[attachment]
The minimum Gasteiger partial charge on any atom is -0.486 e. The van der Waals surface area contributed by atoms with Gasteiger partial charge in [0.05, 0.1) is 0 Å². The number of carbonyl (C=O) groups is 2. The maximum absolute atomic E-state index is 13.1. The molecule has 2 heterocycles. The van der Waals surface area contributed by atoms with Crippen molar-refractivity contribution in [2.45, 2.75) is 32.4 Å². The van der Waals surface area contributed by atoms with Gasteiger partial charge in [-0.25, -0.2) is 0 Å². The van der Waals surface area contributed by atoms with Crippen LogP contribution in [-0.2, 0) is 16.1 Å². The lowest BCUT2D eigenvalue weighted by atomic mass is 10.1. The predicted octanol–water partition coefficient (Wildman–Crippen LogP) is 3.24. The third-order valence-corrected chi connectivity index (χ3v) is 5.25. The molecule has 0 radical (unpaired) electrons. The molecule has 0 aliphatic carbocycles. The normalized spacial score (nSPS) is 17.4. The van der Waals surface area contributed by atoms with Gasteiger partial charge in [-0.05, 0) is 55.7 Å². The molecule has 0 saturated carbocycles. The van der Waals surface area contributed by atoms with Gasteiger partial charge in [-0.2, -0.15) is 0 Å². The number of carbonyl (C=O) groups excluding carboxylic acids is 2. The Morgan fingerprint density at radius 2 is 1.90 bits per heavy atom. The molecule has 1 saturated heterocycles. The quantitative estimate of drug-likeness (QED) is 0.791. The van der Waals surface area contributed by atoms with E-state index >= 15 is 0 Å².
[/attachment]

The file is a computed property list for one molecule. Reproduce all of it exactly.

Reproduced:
The minimum Gasteiger partial charge on any atom is -0.486 e. The van der Waals surface area contributed by atoms with Gasteiger partial charge in [0.05, 0.1) is 0 Å². The number of carbonyl (C=O) groups is 2. The maximum absolute atomic E-state index is 13.1. The molecule has 2 heterocycles. The van der Waals surface area contributed by atoms with Crippen molar-refractivity contribution in [2.45, 2.75) is 32.4 Å². The van der Waals surface area contributed by atoms with Gasteiger partial charge in [-0.25, -0.2) is 0 Å². The van der Waals surface area contributed by atoms with Crippen LogP contribution in [-0.2, 0) is 16.1 Å². The lowest BCUT2D eigenvalue weighted by atomic mass is 10.1. The predicted octanol–water partition coefficient (Wildman–Crippen LogP) is 3.24. The third-order valence-corrected chi connectivity index (χ3v) is 5.25. The molecule has 0 radical (unpaired) electrons. The molecule has 0 aliphatic carbocycles. The normalized spacial score (nSPS) is 17.4. The van der Waals surface area contributed by atoms with Gasteiger partial charge in [-0.05, 0) is 55.7 Å². The molecule has 0 saturated carbocycles. The van der Waals surface area contributed by atoms with Gasteiger partial charge in [-0.2, -0.15) is 0 Å². The number of carbonyl (C=O) groups excluding carboxylic acids is 2. The Morgan fingerprint density at radius 2 is 1.90 bits per heavy atom. The molecule has 1 saturated heterocycles. The quantitative estimate of drug-likeness (QED) is 0.791. The van der Waals surface area contributed by atoms with E-state index >= 15 is 0 Å².